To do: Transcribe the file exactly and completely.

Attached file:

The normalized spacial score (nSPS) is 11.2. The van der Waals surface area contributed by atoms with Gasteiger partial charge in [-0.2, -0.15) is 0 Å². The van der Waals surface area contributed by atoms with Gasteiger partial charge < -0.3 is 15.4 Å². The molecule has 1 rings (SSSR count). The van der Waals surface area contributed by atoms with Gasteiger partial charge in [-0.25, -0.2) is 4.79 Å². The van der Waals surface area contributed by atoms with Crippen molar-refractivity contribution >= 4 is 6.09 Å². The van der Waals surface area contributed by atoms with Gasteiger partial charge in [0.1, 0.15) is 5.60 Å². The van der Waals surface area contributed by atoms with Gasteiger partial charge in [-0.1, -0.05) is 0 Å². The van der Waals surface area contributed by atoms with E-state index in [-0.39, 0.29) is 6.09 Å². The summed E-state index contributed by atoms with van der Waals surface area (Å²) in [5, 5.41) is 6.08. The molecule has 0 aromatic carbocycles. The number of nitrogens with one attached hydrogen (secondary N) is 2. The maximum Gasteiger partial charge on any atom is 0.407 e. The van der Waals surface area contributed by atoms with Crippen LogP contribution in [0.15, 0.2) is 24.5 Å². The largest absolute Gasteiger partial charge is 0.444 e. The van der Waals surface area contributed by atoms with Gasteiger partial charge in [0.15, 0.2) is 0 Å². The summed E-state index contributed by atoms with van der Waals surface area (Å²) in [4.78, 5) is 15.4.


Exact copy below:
The normalized spacial score (nSPS) is 11.2. The van der Waals surface area contributed by atoms with Gasteiger partial charge in [-0.2, -0.15) is 0 Å². The van der Waals surface area contributed by atoms with Gasteiger partial charge < -0.3 is 15.4 Å². The molecule has 1 rings (SSSR count). The van der Waals surface area contributed by atoms with Gasteiger partial charge in [-0.25, -0.2) is 4.79 Å². The van der Waals surface area contributed by atoms with Crippen molar-refractivity contribution >= 4 is 6.09 Å². The van der Waals surface area contributed by atoms with Gasteiger partial charge in [0.1, 0.15) is 5.60 Å². The van der Waals surface area contributed by atoms with Gasteiger partial charge in [-0.1, -0.05) is 0 Å². The van der Waals surface area contributed by atoms with E-state index in [-0.39, 0.29) is 6.09 Å². The summed E-state index contributed by atoms with van der Waals surface area (Å²) in [5, 5.41) is 6.08. The molecule has 0 aromatic carbocycles. The number of nitrogens with one attached hydrogen (secondary N) is 2. The maximum Gasteiger partial charge on any atom is 0.407 e. The van der Waals surface area contributed by atoms with Crippen LogP contribution in [0.15, 0.2) is 24.5 Å². The largest absolute Gasteiger partial charge is 0.444 e. The van der Waals surface area contributed by atoms with Gasteiger partial charge in [0.15, 0.2) is 0 Å². The summed E-state index contributed by atoms with van der Waals surface area (Å²) in [4.78, 5) is 15.4.